Fight for Joy! Blog
Where Jesus Changes Everything
To Be Very Honest
“But flee from these things, you man of God, and pursue righteousness, godliness, faith, love, perseverance and gentleness. Fight the good fight of faith; take hold of the eternal life to which you were called” (1 Timothy 6:11-12a). In August of this year, the Southwest Believers’ Convention assembled in Forth Worth, Texas. The meeting was hosted by Kenneth and Gloria Copeland and included an “all-star” lineup of various prosperity gospel preachers. Prosperity theology, also known as the word of faith movement, is a belief system that teaches that God provides material prosperity for those He favors. It is often used by its promoters to elicit donations, as was the case with the Southwest Believers’ Convention. It is not unusual for prosperity preachers to own large houses, expensive cars, airplanes, jewelry, boats, and a whole lot of other stuff. In fact, the whole system revolves around material possessions and good health. One thing you will never hear from a prosperity gospel preacher is the true Gospel of Jesus Christ—why Jesus came and what one must do to be saved.
The prosperity gospel is nothing new. Paul confronted it head-on in his first letter to Timothy: “But those who want to get rich fall into temptation and a snare and many foolish and harmful desires which plunge men into ruin and destruction. For the love of money is a root of all sorts of evil, and some by longing for it have wandered away from the faith and pierced themselves with many griefs” (1 Tim. 6:9-10). Notice the Bible doesn’t condemn money. Money isn’t the problem. The problem is one of the heart—“those who want to get rich.” In other words, the desire for material wealth is far more dangerous than the wealth itself. Furthermore, the notion that God provides material prosperity for those He favors is deceptively deadly. It is deadly because having material wealth and good health doesn’t necessarily imply God’s favor. The opposite is also true. Being poor doesn’t necessarily imply godliness. There are numerous examples in the Bible of godly men who were unbelievably rich—Abraham, David, and Solomon. There are just as many, if not more, godly men who were materially poor—Lazarus from Jesus’ story about the rich man and Lazarus, as well as most of the disciples.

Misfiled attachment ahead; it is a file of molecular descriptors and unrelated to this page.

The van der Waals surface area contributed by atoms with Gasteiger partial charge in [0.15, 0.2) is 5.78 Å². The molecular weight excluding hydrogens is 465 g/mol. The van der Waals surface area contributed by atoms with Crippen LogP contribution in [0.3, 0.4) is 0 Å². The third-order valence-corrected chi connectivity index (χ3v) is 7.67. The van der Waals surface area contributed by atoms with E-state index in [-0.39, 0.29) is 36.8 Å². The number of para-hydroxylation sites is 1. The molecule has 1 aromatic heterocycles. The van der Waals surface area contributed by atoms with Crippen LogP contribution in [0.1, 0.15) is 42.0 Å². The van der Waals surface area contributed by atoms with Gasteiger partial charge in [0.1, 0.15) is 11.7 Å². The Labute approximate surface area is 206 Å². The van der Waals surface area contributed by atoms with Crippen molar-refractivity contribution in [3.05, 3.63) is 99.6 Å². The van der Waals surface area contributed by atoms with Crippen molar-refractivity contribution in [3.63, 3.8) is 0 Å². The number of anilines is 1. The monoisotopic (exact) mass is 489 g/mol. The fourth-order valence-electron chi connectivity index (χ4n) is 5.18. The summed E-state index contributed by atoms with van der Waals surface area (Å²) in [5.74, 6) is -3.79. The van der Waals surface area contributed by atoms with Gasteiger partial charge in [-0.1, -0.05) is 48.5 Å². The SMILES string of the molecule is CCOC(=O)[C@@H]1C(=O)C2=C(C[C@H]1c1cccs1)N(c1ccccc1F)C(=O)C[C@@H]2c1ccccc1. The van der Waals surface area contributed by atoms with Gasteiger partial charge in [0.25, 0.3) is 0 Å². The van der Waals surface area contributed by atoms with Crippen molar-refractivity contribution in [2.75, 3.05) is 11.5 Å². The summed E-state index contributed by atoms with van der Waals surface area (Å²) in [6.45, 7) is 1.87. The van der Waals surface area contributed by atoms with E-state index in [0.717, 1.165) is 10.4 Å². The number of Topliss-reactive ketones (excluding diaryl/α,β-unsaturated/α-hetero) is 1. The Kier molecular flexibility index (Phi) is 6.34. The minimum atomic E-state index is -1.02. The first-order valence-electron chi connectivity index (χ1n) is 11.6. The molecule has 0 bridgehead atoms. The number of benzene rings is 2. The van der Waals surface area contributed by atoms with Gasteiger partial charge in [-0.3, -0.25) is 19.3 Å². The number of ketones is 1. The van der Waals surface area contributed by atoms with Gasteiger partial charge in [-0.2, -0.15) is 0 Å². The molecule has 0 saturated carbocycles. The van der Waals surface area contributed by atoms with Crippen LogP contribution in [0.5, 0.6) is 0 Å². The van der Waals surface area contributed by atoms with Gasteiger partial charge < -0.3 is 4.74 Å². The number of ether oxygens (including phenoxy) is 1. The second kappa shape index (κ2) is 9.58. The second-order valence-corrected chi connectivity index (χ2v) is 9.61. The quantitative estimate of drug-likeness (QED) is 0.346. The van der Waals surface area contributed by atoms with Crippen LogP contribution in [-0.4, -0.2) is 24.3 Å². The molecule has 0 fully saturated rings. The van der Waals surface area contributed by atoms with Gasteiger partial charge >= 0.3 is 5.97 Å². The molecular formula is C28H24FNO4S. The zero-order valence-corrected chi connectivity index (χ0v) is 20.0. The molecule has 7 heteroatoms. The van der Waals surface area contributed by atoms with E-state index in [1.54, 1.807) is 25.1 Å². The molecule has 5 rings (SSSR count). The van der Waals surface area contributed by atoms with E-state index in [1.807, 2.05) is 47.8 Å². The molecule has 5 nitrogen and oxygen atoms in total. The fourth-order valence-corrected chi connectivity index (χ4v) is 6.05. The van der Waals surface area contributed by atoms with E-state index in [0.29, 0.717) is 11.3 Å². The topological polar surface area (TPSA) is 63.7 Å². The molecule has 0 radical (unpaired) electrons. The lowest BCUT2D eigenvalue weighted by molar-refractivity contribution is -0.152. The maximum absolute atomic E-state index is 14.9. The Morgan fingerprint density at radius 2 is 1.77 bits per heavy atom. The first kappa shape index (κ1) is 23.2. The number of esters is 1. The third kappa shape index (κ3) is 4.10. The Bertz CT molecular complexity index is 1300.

The true Gospel of Jesus Christ is a gospel of suffering. In fact, Jesus bids us to leave all that we have and come follow Him (Mark 10:21). It is a call to a sold out faith and obedience to Christ. This is why Paul says to “flee” from the desire for riches and material possessions. Instead, we are to “pursue righteousness, godliness, faith, love, perseverance and gentleness.” He describes this as “the good fight of faith,” and “[taking] hold of the eternal life to which you were called.” I recently witnessed this kind of faith and obedience firsthand. Allow me to introduce you to Brother Herman. Bro. Herman and his wife are from Europe. Following God’s call to missions nearly twenty years ago, they literally left all that they had—good jobs, good retirement, even medical and life insurance—and came to another land to establish Siloam, a home for orphaned, abandoned and terminally ill children. He seeks to provide a home for any needy child, no questions asked. And the amazing thing is he does it entirely on faith. He never asks anyone for anything other than prayer. When asked what donations he might need, he refuses to ask for a single item. Instead, he humbly asks, “If you have the time, pray for us—the most important gift you can give us is prayer.” There is no hint of prosperity theology here. Meeting Bro. Herman absolutely transformed my life. This guy oozes Jesus! He is fighting “the good fight of faith.” Nearly every testimony he shares about God’s faithfulness and provision is prefaced by the words, “To be very honest…” His simple faith in God is contagious.
The prosperity preachers are liars, cheats, and frauds who misuse God’s Word because they think it is an avenue to riches. When the Gospel is presented in this way, it makes followers who are completely unprepared for tough times and have no idea what true Christianity is. To be very honest, we need to see Christians who are more concerned with what glorifies God than with what benefits me. So which Gospel do you choose to believe—the one that promises health, wealth and prosperity and ends in hell or the one that requires faith, promises suffering, but ends in heaven with Christ and joys immeasurable?
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